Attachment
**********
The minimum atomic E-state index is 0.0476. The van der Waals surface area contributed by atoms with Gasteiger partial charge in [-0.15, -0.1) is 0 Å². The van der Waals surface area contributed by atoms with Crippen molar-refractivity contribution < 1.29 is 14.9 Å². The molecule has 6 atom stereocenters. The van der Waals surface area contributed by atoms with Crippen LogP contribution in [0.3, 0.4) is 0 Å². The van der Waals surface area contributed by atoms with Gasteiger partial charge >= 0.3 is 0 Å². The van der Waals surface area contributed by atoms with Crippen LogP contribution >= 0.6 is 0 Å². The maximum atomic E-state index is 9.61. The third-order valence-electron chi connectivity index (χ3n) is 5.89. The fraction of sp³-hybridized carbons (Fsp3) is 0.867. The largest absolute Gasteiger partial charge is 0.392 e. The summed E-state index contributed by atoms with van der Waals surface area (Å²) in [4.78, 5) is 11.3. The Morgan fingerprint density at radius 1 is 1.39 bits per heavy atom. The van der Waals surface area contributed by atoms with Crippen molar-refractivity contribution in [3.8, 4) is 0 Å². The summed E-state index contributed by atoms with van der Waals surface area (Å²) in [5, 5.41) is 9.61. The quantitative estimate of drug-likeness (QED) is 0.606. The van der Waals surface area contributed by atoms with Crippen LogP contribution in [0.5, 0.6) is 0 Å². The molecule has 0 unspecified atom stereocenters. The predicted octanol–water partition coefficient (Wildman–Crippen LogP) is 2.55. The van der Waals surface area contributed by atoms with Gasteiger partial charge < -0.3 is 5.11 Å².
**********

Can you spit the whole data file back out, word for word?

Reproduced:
The minimum atomic E-state index is 0.0476. The van der Waals surface area contributed by atoms with Gasteiger partial charge in [-0.15, -0.1) is 0 Å². The van der Waals surface area contributed by atoms with Crippen molar-refractivity contribution < 1.29 is 14.9 Å². The molecule has 6 atom stereocenters. The van der Waals surface area contributed by atoms with Crippen LogP contribution in [0.3, 0.4) is 0 Å². The van der Waals surface area contributed by atoms with Gasteiger partial charge >= 0.3 is 0 Å². The van der Waals surface area contributed by atoms with Crippen LogP contribution >= 0.6 is 0 Å². The maximum atomic E-state index is 9.61. The third-order valence-electron chi connectivity index (χ3n) is 5.89. The fraction of sp³-hybridized carbons (Fsp3) is 0.867. The largest absolute Gasteiger partial charge is 0.392 e. The summed E-state index contributed by atoms with van der Waals surface area (Å²) in [4.78, 5) is 11.3. The Morgan fingerprint density at radius 1 is 1.39 bits per heavy atom. The van der Waals surface area contributed by atoms with Crippen molar-refractivity contribution in [3.8, 4) is 0 Å². The summed E-state index contributed by atoms with van der Waals surface area (Å²) in [5, 5.41) is 9.61. The quantitative estimate of drug-likeness (QED) is 0.606. The van der Waals surface area contributed by atoms with Crippen LogP contribution in [0.5, 0.6) is 0 Å². The molecule has 0 unspecified atom stereocenters. The predicted octanol–water partition coefficient (Wildman–Crippen LogP) is 2.55. The van der Waals surface area contributed by atoms with Gasteiger partial charge < -0.3 is 5.11 Å².